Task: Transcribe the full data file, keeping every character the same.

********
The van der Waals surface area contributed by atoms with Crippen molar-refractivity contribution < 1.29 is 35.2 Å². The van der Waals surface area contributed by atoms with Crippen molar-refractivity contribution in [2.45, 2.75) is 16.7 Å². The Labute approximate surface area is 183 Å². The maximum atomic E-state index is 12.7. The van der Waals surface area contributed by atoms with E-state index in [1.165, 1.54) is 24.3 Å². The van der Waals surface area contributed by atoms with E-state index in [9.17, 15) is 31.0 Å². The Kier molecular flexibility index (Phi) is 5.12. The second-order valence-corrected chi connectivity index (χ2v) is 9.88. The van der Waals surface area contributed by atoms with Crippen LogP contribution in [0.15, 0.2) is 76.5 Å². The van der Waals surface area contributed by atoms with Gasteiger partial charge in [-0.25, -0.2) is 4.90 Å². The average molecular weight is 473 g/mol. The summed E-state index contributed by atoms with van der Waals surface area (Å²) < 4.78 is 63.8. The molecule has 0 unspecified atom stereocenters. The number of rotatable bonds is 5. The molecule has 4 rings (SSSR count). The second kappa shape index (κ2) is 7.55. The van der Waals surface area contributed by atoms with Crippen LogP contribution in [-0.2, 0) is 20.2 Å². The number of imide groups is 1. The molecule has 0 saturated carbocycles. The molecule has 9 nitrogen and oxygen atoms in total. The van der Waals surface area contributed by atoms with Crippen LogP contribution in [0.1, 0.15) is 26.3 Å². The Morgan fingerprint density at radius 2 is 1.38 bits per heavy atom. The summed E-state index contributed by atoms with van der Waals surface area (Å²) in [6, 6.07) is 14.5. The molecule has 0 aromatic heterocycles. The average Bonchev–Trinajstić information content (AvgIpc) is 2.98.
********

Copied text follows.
The van der Waals surface area contributed by atoms with Crippen molar-refractivity contribution < 1.29 is 35.2 Å². The van der Waals surface area contributed by atoms with Crippen molar-refractivity contribution in [2.45, 2.75) is 16.7 Å². The Labute approximate surface area is 183 Å². The maximum atomic E-state index is 12.7. The van der Waals surface area contributed by atoms with E-state index in [1.165, 1.54) is 24.3 Å². The van der Waals surface area contributed by atoms with E-state index in [9.17, 15) is 31.0 Å². The Kier molecular flexibility index (Phi) is 5.12. The second-order valence-corrected chi connectivity index (χ2v) is 9.88. The van der Waals surface area contributed by atoms with Crippen LogP contribution in [0.15, 0.2) is 76.5 Å². The van der Waals surface area contributed by atoms with Gasteiger partial charge in [-0.25, -0.2) is 4.90 Å². The average molecular weight is 473 g/mol. The summed E-state index contributed by atoms with van der Waals surface area (Å²) < 4.78 is 63.8. The molecule has 0 unspecified atom stereocenters. The number of rotatable bonds is 5. The molecule has 4 rings (SSSR count). The second kappa shape index (κ2) is 7.55. The van der Waals surface area contributed by atoms with Crippen LogP contribution in [-0.2, 0) is 20.2 Å². The number of imide groups is 1. The molecule has 0 saturated carbocycles. The molecule has 9 nitrogen and oxygen atoms in total. The van der Waals surface area contributed by atoms with Crippen LogP contribution in [0.1, 0.15) is 26.3 Å². The Morgan fingerprint density at radius 2 is 1.38 bits per heavy atom. The summed E-state index contributed by atoms with van der Waals surface area (Å²) in [6, 6.07) is 14.5. The molecule has 0 aromatic heterocycles. The average Bonchev–Trinajstić information content (AvgIpc) is 2.98.